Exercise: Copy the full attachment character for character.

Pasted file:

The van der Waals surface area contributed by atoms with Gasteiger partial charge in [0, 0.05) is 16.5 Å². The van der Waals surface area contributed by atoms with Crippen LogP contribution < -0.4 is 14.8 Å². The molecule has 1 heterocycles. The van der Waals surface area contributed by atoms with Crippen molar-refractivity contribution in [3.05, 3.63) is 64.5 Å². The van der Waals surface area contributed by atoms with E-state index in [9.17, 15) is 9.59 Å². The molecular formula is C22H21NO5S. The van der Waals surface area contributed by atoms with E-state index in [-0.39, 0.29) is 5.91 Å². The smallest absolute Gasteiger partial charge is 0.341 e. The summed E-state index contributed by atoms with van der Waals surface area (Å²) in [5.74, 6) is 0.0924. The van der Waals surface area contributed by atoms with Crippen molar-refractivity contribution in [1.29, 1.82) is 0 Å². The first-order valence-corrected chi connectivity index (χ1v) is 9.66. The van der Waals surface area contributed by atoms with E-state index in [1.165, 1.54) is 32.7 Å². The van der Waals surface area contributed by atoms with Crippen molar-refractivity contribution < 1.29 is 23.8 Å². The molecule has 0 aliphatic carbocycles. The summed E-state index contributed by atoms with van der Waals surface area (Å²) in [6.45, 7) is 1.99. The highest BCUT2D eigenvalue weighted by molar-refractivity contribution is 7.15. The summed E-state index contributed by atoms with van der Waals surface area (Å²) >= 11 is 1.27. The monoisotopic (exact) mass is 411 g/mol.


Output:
The van der Waals surface area contributed by atoms with Gasteiger partial charge in [0, 0.05) is 16.5 Å². The van der Waals surface area contributed by atoms with Crippen LogP contribution < -0.4 is 14.8 Å². The molecule has 1 heterocycles. The van der Waals surface area contributed by atoms with Crippen molar-refractivity contribution in [3.05, 3.63) is 64.5 Å². The van der Waals surface area contributed by atoms with E-state index in [9.17, 15) is 9.59 Å². The molecular formula is C22H21NO5S. The van der Waals surface area contributed by atoms with E-state index in [-0.39, 0.29) is 5.91 Å². The smallest absolute Gasteiger partial charge is 0.341 e. The summed E-state index contributed by atoms with van der Waals surface area (Å²) in [5.74, 6) is 0.0924. The van der Waals surface area contributed by atoms with Crippen molar-refractivity contribution in [1.29, 1.82) is 0 Å². The first-order valence-corrected chi connectivity index (χ1v) is 9.66. The van der Waals surface area contributed by atoms with E-state index in [1.165, 1.54) is 32.7 Å². The van der Waals surface area contributed by atoms with Crippen molar-refractivity contribution < 1.29 is 23.8 Å². The molecule has 0 aliphatic carbocycles. The summed E-state index contributed by atoms with van der Waals surface area (Å²) in [6.45, 7) is 1.99. The highest BCUT2D eigenvalue weighted by molar-refractivity contribution is 7.15. The summed E-state index contributed by atoms with van der Waals surface area (Å²) >= 11 is 1.27. The monoisotopic (exact) mass is 411 g/mol.